-- “Consultation with union or employee representatives” requires that the employer, in seeking to avoid termination, must inform and earnestly discuss methods to avert termination and the criteria for such with the labor union -- comprising the majority of the employees at the respective workplace -- at least 50 days before the intended date of termination.

Q: Are there any cases involving dismissals for managerial reasons?

Facts of one case:

Based on a management diagnosis report as of March 2015, it was anticipated that there would be a sharp decline in sales and operating profits from 2015. Financial risks, such as deteriorating cash flow due to plummeting sales, were identified. Market and environmental risks emerged from declining price competitiveness due to the imposition of anti-dumping tariffs on oil wells by the US. Furthermore, operational management risk included insufficient available funds for product manufacturing and company maintenance costs, as well as an increased burden of labor costs for idle workers due to decreased production. As a liquidity securing measure in response to these challenges, there was a proposal to reduce the number of production workers from the current three shifts with 248 workers to a single shift with 65 workers.

In response, the company announced an organizational restructuring plan within the company that included “restructuring approximately 150 production workers and reducing salaries of executive and administrative employees by 50%. From April 16 to April 30, 2015, one administrative employee and six executives resigned. From May 1 to May 20, 2015, 137 production workers voluntarily resigned.

Then, as of the end of August 2015, according to another management diagnosis report, there were 86 production workers, but considering the production volume, the optimal number of production staff was estimated to be a single shift with 65 workers. Maintaining the minimum workforce suitable for the estimated production volume was proposed as one of the liquidity assurance measures. On September 15, 2015, the labor union was notified of the selection criteria for layoffs, the layoff implementation schedule, and other relevant details. This information was also announced internally, and five workers were designated for layoffs. Of these, three who did not submit their resignations were eventually laid off.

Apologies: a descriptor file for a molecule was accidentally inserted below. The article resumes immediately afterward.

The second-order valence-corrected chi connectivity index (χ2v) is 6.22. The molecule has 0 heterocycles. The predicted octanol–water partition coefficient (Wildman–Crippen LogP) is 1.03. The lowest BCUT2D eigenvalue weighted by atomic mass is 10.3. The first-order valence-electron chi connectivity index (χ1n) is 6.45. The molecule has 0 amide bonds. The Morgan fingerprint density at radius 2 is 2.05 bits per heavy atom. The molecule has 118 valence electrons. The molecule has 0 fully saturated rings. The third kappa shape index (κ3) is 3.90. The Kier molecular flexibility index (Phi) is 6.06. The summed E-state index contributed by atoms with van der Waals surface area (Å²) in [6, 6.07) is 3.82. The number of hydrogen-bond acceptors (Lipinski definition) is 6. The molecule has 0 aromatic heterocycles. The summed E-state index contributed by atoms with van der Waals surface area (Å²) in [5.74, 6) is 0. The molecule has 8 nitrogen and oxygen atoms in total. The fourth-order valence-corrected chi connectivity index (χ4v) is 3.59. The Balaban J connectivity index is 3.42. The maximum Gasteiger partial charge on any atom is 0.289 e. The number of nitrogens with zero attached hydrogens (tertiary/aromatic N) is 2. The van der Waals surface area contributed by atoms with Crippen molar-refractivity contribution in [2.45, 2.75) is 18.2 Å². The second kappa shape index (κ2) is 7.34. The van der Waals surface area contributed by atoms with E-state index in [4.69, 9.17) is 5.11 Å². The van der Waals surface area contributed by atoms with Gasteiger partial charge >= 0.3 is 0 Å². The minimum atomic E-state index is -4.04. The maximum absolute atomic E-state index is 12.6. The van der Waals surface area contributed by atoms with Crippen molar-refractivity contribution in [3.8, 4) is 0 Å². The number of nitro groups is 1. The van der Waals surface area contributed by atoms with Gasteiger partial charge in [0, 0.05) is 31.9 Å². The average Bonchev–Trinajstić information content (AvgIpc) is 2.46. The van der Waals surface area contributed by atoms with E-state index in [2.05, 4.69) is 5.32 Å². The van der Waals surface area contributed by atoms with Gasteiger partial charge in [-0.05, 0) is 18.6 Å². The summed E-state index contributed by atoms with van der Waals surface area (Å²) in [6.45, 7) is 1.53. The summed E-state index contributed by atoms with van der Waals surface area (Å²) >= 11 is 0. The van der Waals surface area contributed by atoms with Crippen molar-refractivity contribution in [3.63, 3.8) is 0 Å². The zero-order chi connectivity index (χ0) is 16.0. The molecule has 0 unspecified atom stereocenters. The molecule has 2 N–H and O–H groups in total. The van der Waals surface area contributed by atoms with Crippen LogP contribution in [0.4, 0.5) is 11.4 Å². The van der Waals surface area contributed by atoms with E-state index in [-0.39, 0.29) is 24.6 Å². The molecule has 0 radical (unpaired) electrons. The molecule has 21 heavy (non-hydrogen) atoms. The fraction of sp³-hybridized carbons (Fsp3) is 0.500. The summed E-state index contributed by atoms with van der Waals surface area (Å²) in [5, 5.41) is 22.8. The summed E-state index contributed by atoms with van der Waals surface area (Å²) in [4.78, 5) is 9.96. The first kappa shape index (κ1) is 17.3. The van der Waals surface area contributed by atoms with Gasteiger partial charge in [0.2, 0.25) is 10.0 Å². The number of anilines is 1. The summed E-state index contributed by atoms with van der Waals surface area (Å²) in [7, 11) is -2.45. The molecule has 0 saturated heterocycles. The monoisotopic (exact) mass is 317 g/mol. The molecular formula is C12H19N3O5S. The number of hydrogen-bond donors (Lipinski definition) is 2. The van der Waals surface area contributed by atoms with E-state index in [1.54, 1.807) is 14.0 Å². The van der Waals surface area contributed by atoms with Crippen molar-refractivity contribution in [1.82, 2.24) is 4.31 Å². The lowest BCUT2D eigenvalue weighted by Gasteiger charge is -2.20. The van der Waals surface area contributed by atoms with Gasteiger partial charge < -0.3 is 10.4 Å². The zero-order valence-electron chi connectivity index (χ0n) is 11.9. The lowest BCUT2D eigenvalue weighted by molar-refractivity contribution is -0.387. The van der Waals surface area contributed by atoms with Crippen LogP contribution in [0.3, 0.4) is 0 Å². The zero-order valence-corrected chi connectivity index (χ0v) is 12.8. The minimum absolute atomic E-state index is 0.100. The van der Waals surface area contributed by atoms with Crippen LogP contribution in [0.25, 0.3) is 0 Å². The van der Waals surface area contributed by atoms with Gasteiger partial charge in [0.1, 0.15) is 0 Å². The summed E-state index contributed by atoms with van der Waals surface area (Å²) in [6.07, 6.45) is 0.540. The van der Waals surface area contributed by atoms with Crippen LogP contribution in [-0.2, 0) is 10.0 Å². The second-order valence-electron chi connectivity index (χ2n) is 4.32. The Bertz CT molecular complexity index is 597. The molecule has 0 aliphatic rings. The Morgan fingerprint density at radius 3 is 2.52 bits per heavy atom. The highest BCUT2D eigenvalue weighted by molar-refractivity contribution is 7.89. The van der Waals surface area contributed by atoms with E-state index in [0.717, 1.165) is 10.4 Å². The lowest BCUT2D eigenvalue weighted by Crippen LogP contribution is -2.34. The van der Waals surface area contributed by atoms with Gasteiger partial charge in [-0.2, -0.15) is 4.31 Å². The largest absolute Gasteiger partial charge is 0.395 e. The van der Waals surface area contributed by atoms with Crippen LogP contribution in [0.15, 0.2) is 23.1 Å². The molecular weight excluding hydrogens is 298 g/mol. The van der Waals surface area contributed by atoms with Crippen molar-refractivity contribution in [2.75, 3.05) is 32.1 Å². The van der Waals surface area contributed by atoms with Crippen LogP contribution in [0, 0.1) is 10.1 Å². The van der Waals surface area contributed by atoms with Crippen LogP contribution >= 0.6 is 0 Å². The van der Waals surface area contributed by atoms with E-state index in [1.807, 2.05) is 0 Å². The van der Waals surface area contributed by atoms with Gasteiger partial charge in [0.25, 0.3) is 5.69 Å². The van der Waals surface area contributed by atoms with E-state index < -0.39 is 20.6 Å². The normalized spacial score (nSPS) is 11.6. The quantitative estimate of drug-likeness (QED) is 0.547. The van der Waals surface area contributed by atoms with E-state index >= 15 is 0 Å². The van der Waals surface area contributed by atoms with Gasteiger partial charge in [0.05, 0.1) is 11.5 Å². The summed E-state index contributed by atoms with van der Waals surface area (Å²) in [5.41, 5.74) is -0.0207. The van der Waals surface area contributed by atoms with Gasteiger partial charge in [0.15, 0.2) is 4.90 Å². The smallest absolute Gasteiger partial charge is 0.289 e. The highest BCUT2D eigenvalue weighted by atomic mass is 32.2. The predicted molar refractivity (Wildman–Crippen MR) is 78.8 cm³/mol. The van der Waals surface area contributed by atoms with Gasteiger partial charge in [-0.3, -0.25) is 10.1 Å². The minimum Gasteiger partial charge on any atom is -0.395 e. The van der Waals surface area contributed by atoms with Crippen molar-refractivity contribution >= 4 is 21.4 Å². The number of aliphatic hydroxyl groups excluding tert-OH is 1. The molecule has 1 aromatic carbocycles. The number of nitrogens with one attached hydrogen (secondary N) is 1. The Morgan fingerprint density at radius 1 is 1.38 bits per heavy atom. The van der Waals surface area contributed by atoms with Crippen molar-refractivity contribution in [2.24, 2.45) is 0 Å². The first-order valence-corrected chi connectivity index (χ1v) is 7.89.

Court ruling:

Korea's Supreme Court held that it is not necessary to have continuous accumulated deficits to determine the presence of an urgent managerial need. The records show that there was a consensus between labor and management regarding the pressing managerial need at the time of the layoffs in question. Around the time of the layoffs, another publicly traded company in the same industry, which was known to have a robust financial structure, had even filed for the commencement of rehabilitation procedures, indicating that the business climate was quite challenging. The company’s liquidity crisis, as revealed in the management diagnostic report and other documents, signifies that there was a significant downturn in operations and liquidity crisis at the time of the layoffs, which were unlikely to be easily resolved in a short period. Therefore, objectively speaking, there was a rationale behind the decision to reduce staff in response to this situation.

Yeon Jae-jeong

Law firm Law-Win’s international litigation advisory team was established to effectively resolve domestic and international legal disputes without language barriers, working with competent attorneys specialized in various practical areas such as criminal law, civil law, bankruptcy, etc., as well as with 49 interpreters skilled in over 14 languages. (English, Sinhala, Tamil, Thai, Arabic, Russian, French, Mongolian, Chinese, Burmese, Japanese, Khmer, German, Vietnamese and Uzbek) -- Ed.